Color Combos logoOur last Dashboard Design 101 article introduced you to Adobe Kuler, which offers a way for you to mix and match color combinations to use in web or dashboard design.

This month, I’d like to introduce you to the ColorCombos site. This site has more color tools for website and dashboard interface designers. My favorite tool on the site is the Color Scheme Extraction Tool. It’s a great way to capture your company’s corporate colors from your own website.

The ColorCombos site does use a LOT of paid advertising, which can be a bit distracting. But if you focus on the bottom half of the page, there’s an input box requesting the URL of the site from which you’d like to extract colors. I was skeptical, but I entered our company’s URL and clicked the “Get” button (shown in Figure 1).

ColorCombos Figure 1

Figure 1: Color Scheme Extraction Tool

The response page gave me a very clear and orderly representation of the colors used on our site (Figure 2). I was impressed. This is a great starting point if you are designing a dashboard and are trying to determine a base palette that is consistent with your company’s brand.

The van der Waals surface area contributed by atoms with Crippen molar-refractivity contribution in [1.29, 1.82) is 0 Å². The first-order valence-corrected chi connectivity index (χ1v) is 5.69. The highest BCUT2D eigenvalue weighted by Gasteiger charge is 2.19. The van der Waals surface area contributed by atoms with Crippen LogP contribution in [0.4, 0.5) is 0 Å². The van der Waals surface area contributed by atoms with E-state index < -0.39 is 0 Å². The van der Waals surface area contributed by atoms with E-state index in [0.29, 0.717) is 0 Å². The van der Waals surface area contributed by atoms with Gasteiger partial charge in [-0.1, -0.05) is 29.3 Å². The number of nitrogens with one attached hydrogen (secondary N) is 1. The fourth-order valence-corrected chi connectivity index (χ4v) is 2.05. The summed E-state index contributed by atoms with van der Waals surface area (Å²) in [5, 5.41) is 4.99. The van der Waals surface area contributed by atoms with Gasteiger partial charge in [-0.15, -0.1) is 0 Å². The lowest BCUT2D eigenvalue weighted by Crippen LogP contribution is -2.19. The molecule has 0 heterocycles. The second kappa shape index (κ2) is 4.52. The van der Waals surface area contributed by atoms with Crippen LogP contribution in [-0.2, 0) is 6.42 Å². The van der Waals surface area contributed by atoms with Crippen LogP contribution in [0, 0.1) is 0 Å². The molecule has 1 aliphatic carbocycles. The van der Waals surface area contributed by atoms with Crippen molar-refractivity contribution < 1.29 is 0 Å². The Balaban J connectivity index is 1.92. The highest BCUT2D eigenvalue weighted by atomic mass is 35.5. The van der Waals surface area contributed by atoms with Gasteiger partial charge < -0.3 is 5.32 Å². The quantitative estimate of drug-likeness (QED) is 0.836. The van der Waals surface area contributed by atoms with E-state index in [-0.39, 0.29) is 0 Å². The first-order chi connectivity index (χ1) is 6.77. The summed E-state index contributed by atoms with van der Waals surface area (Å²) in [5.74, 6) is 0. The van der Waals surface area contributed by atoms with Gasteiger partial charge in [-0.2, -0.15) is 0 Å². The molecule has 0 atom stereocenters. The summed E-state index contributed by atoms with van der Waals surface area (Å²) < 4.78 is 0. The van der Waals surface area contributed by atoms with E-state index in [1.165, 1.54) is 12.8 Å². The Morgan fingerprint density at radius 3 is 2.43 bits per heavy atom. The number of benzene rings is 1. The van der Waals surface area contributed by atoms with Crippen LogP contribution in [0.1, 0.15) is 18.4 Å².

ColorCombos Figure 2

Figure 2: Corporate color representation on Color Scheme Extraction Tool

The website then took me to the Combo Tester tool. With a little further exploration, I found that by using the tiny buttons at the top of each color column, I could modify individual colors and see how the changes would affect the overall color scheme.

Figure 3 shows a close up of the buttons that I’m referring to:

ColorCombos Figure 3

Figure 3: Buttons on Combo Tester Tool

There are 4 things you can do:

  1. Use the pencil button to edit the color using a pop-up WYSIWYG editor. (Shown in Figure 4, below)
  2. Use the left or right pointing arrows to move the color to the left or right within the color scheme.
  3. Use the red ‘X’ to delete a color.
  4. Type in the Hexadecimal color number box to change the color precisely to another color number.

Once your changes are complete, click on “Set” to save them.

ColorCombos Figure 4

Figure 4: Pop-up WYSIWYG editor

The other useful tool I found is the Font Color Tester.

This tool (shown in Figure 5) allows you to select from a list of fonts and then modify the font variables to test positive-negative color interactions of any given set of words. It’s perfect if you are thinking about using a solid background color in a portlet and want to see how different colored type would look within the portlet.

ColorCombos Figure 5

Figure 5: Font Color Tester

I hope you find their tools as valuable as I did.

If you have a design tip that you’d like to share, please email your tip to:

Rose Weinberger, MBA